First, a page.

I still can’t believe I got talked into it.
Trying clipless pedals at 57! Throughout my life, I’ve always had flat pedals on my bikes. The one and only time, I’d tried riding with clipless pedals hadn’t turned out very well. So what on earth convinced me to try it again – especially after last time?
Last time…. what did happen the last time? It was several years ago. I wanted to go for a bike ride but didn’t have a bike so I borrowed Carl’s. He had clipless pedals on his bike so I put on his shoes, got instructions on how to “clip in”, and went for a ride.
I assumed clipping out would be the opposite of clipping in.
Because of this, I didn’t bother to get instructions on how to clip my foot out of the pedal – big mistake!
Upon returning from my ride, I tried to remove my foot from the pedal only to discover that I didn’t know how. We had a circular driveway at the time so I rode around and around trying to figure out how to get my foot out of the pedal.
After what felt like hours with no success, I came up with a plan. I would go VERY slowly pass the trailer we had parked in the driveway, grab the side rail of the trailer, and bring myself to a stop where I could take the shoes off. Sounds simple, right? What could go wrong?
Lots! First off, it’s a lot harder to grab a stationary object when you are moving and need your hands to keep you on a straight path (I hadn’t considered this). Secondly, bringing yourself to a complete stop, using one hand to grab a rail and the other to break and steer is nearly impossible (at least it certainly was for me).
And so, over I went. Onto the hard pavement of the driveway… bike and all, still clipped into the pedals. Luckily, I only suffered some nasty scrapes and bruises but I thought I’d destroyed Carl’s bike (turns out I only knocked the chain off).
Even though my fall hadn’t been catastrophic, it was enough to scare me away from clipless pedals for the next decade. Until one day at Sabino Cycles in Tucson.
Carl and I had just bought new bikes and were talking to one of the bike experts at the shop about what else we might need when the subject of clipless pedals came up. I told him I was terrified to try again after my last encounter with them. Rather than say, “oh, ok”, and move on he said “let’s set you up on a bike stand and let you try a pair of pedals”.
That was the beginning of what has become a great adventure for me. I absolutely love my clipless pedals (I feel so grown up when I ride with them). Even though I can now clip in and un-clip without much thought, it didn’t happen over-night. There was a breaking in period where I did take a few falls but the more I rode, the more confident and skilled I became.
What do I like about clipless pedals?
- My feet remain on my pedals when I hit rocks, sand, or bumps.
- Since my feet remain on the pedals when hitting an obstacle, it gives me better control over my bike (I don’t lose power when I need it most).
- Being clipped in has improved my stroke, which has improved the speed and power that I have.
What don’t I like about clipless pedals?
- They can be difficult to use on extremely rocky trails.
- My response time for my brain to realize I need to unclip and my foot’s response time to the thought is not fast enough for me to avoid falling over on highly technical trails.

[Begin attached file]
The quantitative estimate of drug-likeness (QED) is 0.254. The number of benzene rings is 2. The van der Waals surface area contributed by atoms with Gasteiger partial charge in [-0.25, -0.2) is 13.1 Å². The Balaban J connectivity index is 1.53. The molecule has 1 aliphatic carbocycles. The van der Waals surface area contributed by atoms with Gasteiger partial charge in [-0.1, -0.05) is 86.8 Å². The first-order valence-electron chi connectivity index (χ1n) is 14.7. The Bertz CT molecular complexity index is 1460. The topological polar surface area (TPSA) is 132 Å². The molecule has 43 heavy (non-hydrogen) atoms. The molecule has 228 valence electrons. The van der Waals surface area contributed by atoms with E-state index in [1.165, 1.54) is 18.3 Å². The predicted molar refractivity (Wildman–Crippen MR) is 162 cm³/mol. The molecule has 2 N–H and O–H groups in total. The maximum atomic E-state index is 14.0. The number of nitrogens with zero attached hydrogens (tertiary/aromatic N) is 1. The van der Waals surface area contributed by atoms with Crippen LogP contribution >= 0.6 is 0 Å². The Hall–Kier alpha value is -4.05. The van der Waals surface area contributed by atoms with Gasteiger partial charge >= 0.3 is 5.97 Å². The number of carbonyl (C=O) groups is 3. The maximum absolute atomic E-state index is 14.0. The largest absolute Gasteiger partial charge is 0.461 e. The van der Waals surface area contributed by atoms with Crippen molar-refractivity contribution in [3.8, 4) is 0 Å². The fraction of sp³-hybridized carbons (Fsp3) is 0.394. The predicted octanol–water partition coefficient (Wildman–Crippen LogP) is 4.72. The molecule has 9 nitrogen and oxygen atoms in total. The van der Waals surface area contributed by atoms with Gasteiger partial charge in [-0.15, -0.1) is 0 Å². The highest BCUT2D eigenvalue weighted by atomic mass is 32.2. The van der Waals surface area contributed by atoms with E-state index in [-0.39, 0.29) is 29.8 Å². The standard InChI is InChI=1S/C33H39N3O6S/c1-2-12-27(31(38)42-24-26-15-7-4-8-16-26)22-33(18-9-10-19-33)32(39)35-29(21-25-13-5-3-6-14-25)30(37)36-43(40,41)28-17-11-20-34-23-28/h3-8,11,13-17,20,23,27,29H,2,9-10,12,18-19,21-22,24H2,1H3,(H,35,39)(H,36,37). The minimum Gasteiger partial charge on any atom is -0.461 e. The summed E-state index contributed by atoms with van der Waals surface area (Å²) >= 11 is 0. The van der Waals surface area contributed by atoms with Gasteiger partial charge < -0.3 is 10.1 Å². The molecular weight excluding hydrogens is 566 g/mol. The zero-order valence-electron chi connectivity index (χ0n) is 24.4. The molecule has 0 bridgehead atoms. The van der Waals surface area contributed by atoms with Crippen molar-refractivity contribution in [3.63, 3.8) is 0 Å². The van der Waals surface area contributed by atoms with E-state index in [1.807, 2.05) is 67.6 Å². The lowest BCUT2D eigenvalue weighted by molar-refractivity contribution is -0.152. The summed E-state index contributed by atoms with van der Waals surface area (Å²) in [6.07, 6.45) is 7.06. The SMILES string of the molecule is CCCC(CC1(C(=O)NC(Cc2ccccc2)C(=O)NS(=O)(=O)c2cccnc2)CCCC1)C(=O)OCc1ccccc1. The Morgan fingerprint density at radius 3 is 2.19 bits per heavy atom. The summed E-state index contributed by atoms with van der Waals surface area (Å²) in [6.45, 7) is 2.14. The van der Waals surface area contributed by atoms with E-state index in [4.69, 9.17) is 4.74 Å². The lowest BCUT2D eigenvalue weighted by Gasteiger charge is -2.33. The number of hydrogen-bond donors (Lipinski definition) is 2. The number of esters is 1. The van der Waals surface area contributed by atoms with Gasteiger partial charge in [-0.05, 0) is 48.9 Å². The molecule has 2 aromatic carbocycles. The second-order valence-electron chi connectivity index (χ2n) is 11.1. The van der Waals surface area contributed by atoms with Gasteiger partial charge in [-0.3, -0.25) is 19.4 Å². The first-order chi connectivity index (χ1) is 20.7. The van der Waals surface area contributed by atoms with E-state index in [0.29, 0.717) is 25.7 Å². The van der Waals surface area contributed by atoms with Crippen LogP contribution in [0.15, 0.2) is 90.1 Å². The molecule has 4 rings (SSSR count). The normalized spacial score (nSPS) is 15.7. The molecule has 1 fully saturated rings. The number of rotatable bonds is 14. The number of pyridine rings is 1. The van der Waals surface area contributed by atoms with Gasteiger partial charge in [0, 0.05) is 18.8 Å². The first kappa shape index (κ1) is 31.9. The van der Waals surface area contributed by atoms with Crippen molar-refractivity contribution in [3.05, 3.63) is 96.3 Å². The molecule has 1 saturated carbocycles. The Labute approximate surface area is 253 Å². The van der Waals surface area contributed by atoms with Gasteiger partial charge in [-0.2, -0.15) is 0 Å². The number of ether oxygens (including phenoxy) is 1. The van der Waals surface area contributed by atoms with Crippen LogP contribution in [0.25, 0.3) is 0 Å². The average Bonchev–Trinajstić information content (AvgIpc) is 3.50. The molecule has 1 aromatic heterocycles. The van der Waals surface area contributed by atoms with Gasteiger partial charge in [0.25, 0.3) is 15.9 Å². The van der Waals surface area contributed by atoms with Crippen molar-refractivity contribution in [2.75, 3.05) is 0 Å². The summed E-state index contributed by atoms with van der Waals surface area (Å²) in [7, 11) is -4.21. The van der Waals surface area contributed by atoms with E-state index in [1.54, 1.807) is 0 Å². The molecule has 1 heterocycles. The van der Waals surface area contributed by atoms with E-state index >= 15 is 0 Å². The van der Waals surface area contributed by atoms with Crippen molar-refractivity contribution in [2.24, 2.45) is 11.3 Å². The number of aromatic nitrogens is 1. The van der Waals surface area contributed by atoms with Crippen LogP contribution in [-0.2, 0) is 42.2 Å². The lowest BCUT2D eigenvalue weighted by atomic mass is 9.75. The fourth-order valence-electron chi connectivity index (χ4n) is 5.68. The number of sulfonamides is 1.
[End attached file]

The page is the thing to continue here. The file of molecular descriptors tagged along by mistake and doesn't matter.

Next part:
The pedals and shoes we chose
Our bikes are cross-country bikes since we prefer to ride on single tracks and dirt roads. Due to this, we have off-road clipless pedals and use off-road shoes.
Although I do enjoy riding with clipless pedals, it’s not all or nothing when it comes to them. Even though we ride with clipless pedals most of the time, I haven’t thrown away my flats.
When we ride single track or in very rocky areas, I swap out my clipless for flats to make sure my foot hits the ground in time to keep me upright when the need arises.
To help keep my foot on my flats, I have a pair of 5.10 mountain bike shoes that have sticky rubber which works with the pins on my pedals to keep my foot from flying off the pedals.
A few things I would suggest
I have to admit, going clipless at the young age of 57 was scary (the fact that I don’t heal as quick as I used to was definitely on my mind). However, getting a lesson in the bike shop did a lot for my confidence to give it a try.
- Invest in good gear: good pedals, good shoes, good gloves, good cycling shorts (trust me, you’ll want good padding in those britches!).
- Make sure your clip is adjusted to the right tension to allow you to unclip easily (but not so easy that you accidentally unclip when you hit a bump).
- Practice clipping in and clipping out while you are riding.
- Ride on a lot on mostly level, hazard-free roads prior to trying anything technical.
- Be prepared for a few falls. It’s bound to happen but the more you ride, the less likely you are to take a tumble due to not being able to unclip.
- And, most importantly, enjoy the journey. It’s going to be fun, it’s going to be frustrating, it’s going to be scary at times, and it’s going to be exciting.
If you are interested in seeing if clipless pedals are right for you, I suggest taking your bike to a local bike shop and asking if they can set you up and give you a lesson.
To learn more about clipless pedals, check out BikeSmarts’s post, “What Are Clipless Pedals? A Beginner’s Guide“.
If you are more of a visual learner, GCN offers a great tutorial explaining the different clipless pedals (off-road vs road) and how to use them.
Thanks for riding along with me,